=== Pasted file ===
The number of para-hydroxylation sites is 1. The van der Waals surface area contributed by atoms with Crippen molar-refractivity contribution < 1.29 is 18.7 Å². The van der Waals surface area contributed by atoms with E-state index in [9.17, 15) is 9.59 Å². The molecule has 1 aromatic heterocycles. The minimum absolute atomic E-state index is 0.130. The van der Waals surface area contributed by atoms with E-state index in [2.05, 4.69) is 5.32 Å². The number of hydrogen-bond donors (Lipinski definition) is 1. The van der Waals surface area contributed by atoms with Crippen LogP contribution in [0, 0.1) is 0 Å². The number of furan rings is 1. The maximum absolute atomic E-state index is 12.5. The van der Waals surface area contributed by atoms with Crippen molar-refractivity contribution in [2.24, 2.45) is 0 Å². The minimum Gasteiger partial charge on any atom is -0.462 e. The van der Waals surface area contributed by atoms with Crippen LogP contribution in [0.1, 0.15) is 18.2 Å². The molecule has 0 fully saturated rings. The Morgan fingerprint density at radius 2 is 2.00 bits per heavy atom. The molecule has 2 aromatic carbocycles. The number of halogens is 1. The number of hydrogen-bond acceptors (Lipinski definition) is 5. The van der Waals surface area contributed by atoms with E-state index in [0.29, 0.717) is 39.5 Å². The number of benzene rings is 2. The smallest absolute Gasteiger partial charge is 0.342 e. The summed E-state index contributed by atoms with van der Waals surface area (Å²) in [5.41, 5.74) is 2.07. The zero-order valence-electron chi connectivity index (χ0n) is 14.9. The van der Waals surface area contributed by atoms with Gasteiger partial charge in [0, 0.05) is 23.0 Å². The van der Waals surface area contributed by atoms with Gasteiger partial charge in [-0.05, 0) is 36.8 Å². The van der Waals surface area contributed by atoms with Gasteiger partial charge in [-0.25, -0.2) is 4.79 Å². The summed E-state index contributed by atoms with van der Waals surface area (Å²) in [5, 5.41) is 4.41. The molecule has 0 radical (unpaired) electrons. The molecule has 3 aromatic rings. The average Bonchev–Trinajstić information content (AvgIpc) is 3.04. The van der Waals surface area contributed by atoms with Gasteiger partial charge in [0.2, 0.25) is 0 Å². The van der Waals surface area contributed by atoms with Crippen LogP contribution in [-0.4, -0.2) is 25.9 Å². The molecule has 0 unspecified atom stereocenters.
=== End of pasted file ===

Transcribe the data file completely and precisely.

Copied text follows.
The number of para-hydroxylation sites is 1. The van der Waals surface area contributed by atoms with Crippen molar-refractivity contribution < 1.29 is 18.7 Å². The van der Waals surface area contributed by atoms with E-state index in [9.17, 15) is 9.59 Å². The molecule has 1 aromatic heterocycles. The minimum absolute atomic E-state index is 0.130. The van der Waals surface area contributed by atoms with E-state index in [2.05, 4.69) is 5.32 Å². The number of hydrogen-bond donors (Lipinski definition) is 1. The van der Waals surface area contributed by atoms with Crippen LogP contribution in [0, 0.1) is 0 Å². The number of furan rings is 1. The maximum absolute atomic E-state index is 12.5. The van der Waals surface area contributed by atoms with Crippen molar-refractivity contribution in [2.24, 2.45) is 0 Å². The minimum Gasteiger partial charge on any atom is -0.462 e. The van der Waals surface area contributed by atoms with Crippen LogP contribution in [0.1, 0.15) is 18.2 Å². The molecule has 0 fully saturated rings. The Morgan fingerprint density at radius 2 is 2.00 bits per heavy atom. The molecule has 2 aromatic carbocycles. The number of halogens is 1. The number of hydrogen-bond acceptors (Lipinski definition) is 5. The van der Waals surface area contributed by atoms with E-state index in [0.29, 0.717) is 39.5 Å². The number of benzene rings is 2. The smallest absolute Gasteiger partial charge is 0.342 e. The summed E-state index contributed by atoms with van der Waals surface area (Å²) in [5.41, 5.74) is 2.07. The zero-order valence-electron chi connectivity index (χ0n) is 14.9. The van der Waals surface area contributed by atoms with Gasteiger partial charge in [0, 0.05) is 23.0 Å². The van der Waals surface area contributed by atoms with Gasteiger partial charge in [-0.05, 0) is 36.8 Å². The van der Waals surface area contributed by atoms with Gasteiger partial charge in [-0.25, -0.2) is 4.79 Å². The summed E-state index contributed by atoms with van der Waals surface area (Å²) in [5, 5.41) is 4.41. The molecule has 0 radical (unpaired) electrons. The molecule has 3 aromatic rings. The average Bonchev–Trinajstić information content (AvgIpc) is 3.04. The van der Waals surface area contributed by atoms with Gasteiger partial charge in [0.2, 0.25) is 0 Å². The van der Waals surface area contributed by atoms with Crippen LogP contribution in [-0.4, -0.2) is 25.9 Å². The molecule has 0 unspecified atom stereocenters.